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05/11/2014

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Application eXecute-In-Place (XIP) with Linux and AXFS
S¨oren Wellh¨ofer
soeren.wellhoefer@gmx.net
September 17, 2009
Abstract
XIP, or
eXecute-In-Place
when written out, isa technique of directly accessing applicationcode and data in non-volatile flash memoryrather than transferring it to physical RAMfirst in order for an execution to proceed. It isfrequently used in the contexts of embeddedcomputing.The sheer notion, however, of using morecost-intensive flash chips to run programsfrom has been looked upon rather suspiciously by many a system engineer in the past.Moreover, in the world of Linux, runningapplications in-place is far less common thandoing it for the kernel in a likewise fashion.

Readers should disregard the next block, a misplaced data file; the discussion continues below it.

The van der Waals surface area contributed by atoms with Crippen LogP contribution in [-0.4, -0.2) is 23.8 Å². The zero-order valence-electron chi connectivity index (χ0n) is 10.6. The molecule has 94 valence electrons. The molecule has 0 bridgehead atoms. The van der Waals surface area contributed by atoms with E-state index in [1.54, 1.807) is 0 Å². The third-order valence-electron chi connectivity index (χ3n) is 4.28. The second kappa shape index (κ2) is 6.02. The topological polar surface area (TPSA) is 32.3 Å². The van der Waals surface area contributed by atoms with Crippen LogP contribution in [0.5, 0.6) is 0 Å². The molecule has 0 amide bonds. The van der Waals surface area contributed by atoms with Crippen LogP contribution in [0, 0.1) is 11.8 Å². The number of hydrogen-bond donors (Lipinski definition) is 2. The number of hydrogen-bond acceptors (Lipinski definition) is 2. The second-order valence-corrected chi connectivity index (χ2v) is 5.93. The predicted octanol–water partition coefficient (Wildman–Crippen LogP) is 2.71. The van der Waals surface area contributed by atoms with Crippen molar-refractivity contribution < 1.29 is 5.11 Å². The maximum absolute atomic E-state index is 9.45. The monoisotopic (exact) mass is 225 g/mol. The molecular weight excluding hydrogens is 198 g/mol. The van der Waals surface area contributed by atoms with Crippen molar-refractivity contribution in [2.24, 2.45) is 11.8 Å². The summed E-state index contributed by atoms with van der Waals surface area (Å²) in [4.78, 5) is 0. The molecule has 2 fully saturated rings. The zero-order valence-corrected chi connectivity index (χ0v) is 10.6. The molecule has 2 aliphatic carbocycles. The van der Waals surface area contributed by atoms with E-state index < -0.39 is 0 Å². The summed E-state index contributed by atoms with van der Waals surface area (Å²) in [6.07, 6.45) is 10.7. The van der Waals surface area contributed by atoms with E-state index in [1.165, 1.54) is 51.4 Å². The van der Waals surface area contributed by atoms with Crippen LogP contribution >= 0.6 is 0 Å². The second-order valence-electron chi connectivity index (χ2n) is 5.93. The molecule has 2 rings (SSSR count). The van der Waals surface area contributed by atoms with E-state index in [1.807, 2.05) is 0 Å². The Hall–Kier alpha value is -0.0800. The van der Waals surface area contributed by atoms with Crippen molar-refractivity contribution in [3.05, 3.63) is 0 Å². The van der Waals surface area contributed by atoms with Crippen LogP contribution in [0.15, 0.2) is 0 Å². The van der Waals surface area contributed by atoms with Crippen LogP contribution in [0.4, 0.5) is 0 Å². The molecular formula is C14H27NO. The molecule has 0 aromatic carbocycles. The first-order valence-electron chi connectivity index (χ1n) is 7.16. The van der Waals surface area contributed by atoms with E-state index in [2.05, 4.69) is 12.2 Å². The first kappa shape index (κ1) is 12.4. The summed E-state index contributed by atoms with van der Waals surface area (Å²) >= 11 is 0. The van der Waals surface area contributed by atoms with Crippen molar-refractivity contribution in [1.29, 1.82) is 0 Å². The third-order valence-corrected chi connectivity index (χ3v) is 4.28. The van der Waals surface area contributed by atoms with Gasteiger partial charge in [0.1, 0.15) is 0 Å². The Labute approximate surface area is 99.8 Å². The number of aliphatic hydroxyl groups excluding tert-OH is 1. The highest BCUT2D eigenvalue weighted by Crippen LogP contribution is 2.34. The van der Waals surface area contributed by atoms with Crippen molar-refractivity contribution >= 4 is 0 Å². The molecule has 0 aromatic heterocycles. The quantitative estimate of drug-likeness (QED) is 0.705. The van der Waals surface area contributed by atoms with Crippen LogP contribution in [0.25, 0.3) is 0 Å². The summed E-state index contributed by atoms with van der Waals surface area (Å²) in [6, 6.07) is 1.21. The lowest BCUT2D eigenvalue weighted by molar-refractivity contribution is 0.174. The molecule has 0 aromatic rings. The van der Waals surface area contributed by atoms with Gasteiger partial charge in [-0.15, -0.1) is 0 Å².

1
For that matter, kernel XIP has already beensuccessfully used to improve boot-up time in anumber of cases. Application XIP, on the otherhand, is not yet as widely taken advantage of  by open source system designers.This article is to demonstrate, in concept aswell as practice, how application eXecute-In-Place basically works and to shed some lighton the argument that XIP might not be such anaberrant idea after all.Alas, free, comprehensive and practical re-sources on the subject matter are relativelyscarce; it is hoped that with this short articlethis condition can at least be somewhat reme-diated.In its first part, this article gives a broaderview on the concepts of eXecute-In-Place (XIP)for user applications with specific referencesto Linux. The second part focuses on AXFS(
 Advanced XIP File System
) and begins by ex-plaining its basic ideas, followed by concreteinstructions on how to set up a Linux box withit.Finally, this article is complemented by pre-senting and analyzing the results of perfor-mance tests that have been conducted ontwo embedded systems to compare AXFS and JFFS2 in terms of execution speed.